- n. Plural form of emunctory.
“Rub your hands thrice across your foreheads — blow your noses — cleanse your emunctories — sneeze, my good people! —”
“Though the pathological conditions of hydrophobia and serpent poisoning are by no means parallel, the _rationale_ of the methods employed in opening the emunctories of the skin are the same; and were it not for its powerful protracting effect and depressing action upon the heart, we might perhaps secure valuable aid from jaborandi”
“Laxatives, diaphoretics, and diuretics must be used to stimulate the emunctories so that they may carry off the large amount of the products of decomposition which result from the stagnated effusions of anasarca.”
“Repeated friction of the legs by hand-rubbing and warmth by bandaging and by rubbing the surface of the body with turpentine and alcohol, which is immediately to be dried by rough towels, will excite the circulation and stimulate the emunctories of the skin.”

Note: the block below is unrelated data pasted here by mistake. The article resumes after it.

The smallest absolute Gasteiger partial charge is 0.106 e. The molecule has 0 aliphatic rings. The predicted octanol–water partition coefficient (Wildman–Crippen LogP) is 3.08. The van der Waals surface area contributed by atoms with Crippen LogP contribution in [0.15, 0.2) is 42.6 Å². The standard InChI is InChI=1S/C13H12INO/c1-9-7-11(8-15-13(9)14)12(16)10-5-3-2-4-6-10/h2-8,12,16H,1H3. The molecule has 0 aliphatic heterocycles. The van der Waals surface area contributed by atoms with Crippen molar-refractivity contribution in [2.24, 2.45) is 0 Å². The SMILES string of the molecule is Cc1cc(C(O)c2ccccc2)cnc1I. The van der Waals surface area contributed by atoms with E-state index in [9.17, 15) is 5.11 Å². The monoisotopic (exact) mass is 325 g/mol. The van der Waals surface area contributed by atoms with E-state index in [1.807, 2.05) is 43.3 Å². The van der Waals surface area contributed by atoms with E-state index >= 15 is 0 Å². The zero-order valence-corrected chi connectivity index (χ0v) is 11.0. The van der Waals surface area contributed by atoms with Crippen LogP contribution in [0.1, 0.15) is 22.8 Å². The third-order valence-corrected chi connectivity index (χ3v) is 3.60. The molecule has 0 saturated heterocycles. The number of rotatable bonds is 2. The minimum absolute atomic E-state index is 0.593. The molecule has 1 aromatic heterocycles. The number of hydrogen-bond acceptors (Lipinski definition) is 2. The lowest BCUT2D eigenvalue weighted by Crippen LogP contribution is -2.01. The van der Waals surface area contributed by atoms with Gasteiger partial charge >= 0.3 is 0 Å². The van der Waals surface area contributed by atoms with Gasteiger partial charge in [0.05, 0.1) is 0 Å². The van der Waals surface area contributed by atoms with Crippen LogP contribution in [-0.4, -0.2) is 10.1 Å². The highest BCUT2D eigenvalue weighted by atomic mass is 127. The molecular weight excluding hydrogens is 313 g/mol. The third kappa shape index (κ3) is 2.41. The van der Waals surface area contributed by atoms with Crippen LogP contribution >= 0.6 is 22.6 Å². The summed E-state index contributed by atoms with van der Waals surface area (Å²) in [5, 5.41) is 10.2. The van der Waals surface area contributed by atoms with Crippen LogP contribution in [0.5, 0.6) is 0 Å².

“After the conquest made by the Spaniards in Florida sassafras was used in the treatment of syphilis, the warm infusion being applicable in cutaneous disease, by acting on the emunctories.”
Resources of the Southern Fields and Forests, Medical, Economical, and Agricultural. Being also a Medical Botany of the Confederate States; with Practical Information on the Useful Properties of the Trees, Plants, and Shrubs
“The cods of musk are natural bags or emunctories, found near the genitals on the males of an animal named”
“They spring from the superfluities of the principal organs, which nature expels, as it were, to the emunctories and localities designed to receive this flux. "...”
“It is well known that some poisons are thrown off by the kidneys, some by the lungs, while others again are attacked by all the emunctories.”
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